Jehovah's Witnesses' process for handling child sex abuse allegations keeps authorities in the dark
Radio-Canada's Enquête investigates allegations that the closed religious movement fails to protect children
Mélanie Poirier was 10 when she started taking piano lessons and it would prove to be an experience that changed her life forever. At that very first lesson, she said, her piano teacher sexually assaulted her. It went on for five years.
"Week after week, at every piano lesson, he would masturbate in front of me. And he would ask me to touch him," Poirier told Radio-Canada's investigative program, Enquête.
Her father, Benoît Poirier, was in the next room waiting for her lesson to be over, completely unaware, she said.
Poirier said she couldn't tell her father, who was a Jehovah's Witness elder, or anyone else what was happening because her piano teacher was also an elder in the congregation that her family belonged to in a Montreal suburb.
"He was well-known, an elder, an example to follow," she said.
The biggest obstacle, however, was the fact she didn't have a second witness to the alleged abuse — a key requirement of the church's internal judicial system.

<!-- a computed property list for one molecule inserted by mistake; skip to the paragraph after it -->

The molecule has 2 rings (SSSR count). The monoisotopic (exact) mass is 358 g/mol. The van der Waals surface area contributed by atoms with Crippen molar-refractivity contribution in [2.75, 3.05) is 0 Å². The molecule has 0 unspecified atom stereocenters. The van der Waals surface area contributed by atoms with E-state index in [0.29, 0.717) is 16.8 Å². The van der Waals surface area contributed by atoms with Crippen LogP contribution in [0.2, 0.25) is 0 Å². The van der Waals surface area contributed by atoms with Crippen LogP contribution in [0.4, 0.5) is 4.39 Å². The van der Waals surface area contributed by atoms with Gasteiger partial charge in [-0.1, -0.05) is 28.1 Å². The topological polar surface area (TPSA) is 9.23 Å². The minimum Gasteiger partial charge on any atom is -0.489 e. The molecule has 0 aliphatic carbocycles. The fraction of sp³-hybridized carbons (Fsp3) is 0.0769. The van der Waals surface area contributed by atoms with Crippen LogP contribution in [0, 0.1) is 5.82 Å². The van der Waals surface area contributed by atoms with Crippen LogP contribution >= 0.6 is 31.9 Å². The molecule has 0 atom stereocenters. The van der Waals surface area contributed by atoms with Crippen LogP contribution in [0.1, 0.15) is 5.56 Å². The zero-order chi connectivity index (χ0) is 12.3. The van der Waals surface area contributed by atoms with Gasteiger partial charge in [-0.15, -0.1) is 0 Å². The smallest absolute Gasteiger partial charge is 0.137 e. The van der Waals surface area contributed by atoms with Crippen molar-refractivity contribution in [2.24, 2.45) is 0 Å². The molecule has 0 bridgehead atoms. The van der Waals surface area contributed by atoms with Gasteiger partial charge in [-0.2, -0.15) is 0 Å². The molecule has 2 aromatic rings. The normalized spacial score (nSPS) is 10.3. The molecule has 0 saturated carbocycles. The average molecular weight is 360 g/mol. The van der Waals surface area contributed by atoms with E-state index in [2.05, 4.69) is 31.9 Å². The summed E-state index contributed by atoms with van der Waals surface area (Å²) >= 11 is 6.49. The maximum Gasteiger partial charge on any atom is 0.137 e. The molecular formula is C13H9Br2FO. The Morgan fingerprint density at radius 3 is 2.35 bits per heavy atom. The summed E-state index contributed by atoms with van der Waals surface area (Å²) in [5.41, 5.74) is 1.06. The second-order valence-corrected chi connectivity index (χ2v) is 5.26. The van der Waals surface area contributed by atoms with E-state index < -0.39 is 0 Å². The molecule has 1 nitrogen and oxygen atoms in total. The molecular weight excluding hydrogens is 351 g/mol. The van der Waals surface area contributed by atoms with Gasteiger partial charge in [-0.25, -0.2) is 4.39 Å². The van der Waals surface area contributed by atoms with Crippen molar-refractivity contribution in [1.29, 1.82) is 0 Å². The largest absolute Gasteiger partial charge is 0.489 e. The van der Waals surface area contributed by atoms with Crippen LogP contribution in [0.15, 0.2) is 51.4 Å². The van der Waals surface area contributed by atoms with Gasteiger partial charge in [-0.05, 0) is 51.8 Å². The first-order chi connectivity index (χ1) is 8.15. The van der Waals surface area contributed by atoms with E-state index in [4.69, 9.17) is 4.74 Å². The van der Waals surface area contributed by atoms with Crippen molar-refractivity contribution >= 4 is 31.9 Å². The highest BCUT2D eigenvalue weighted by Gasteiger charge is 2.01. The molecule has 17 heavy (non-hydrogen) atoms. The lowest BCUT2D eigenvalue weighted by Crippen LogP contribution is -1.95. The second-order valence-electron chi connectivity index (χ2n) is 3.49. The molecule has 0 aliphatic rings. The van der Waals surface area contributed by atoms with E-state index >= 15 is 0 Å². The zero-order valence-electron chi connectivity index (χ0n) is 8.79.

"If I told anyone, nothing would have happened. I wouldn't be believed. The elders wouldn't have even stopped to listen to me," Poirier said.
Internal policies — and no police
The Poiriers are among several former Jehovah's Witnesses in Quebec and the United States who spoke to Enquête about the church's policies for dealing with allegations of child sexual abuse and their failure to protect victims.
Among those policies: complainants are made to answer inappropriate questions if they report an assault, and their stories must be corroborated by a second witness for a case to even be heard by an internal judicial committee. Until this past summer, accusers were also forced to confront their alleged abuser before a panel of elders.
Radio-Canada also heard allegations that a five-year-old boy from a Quebec congregation was made to repeat his story in front of the man he said abused him. The boy's mother told Enquête the allegations were dismissed because the child did not have a second witness to the alleged assault.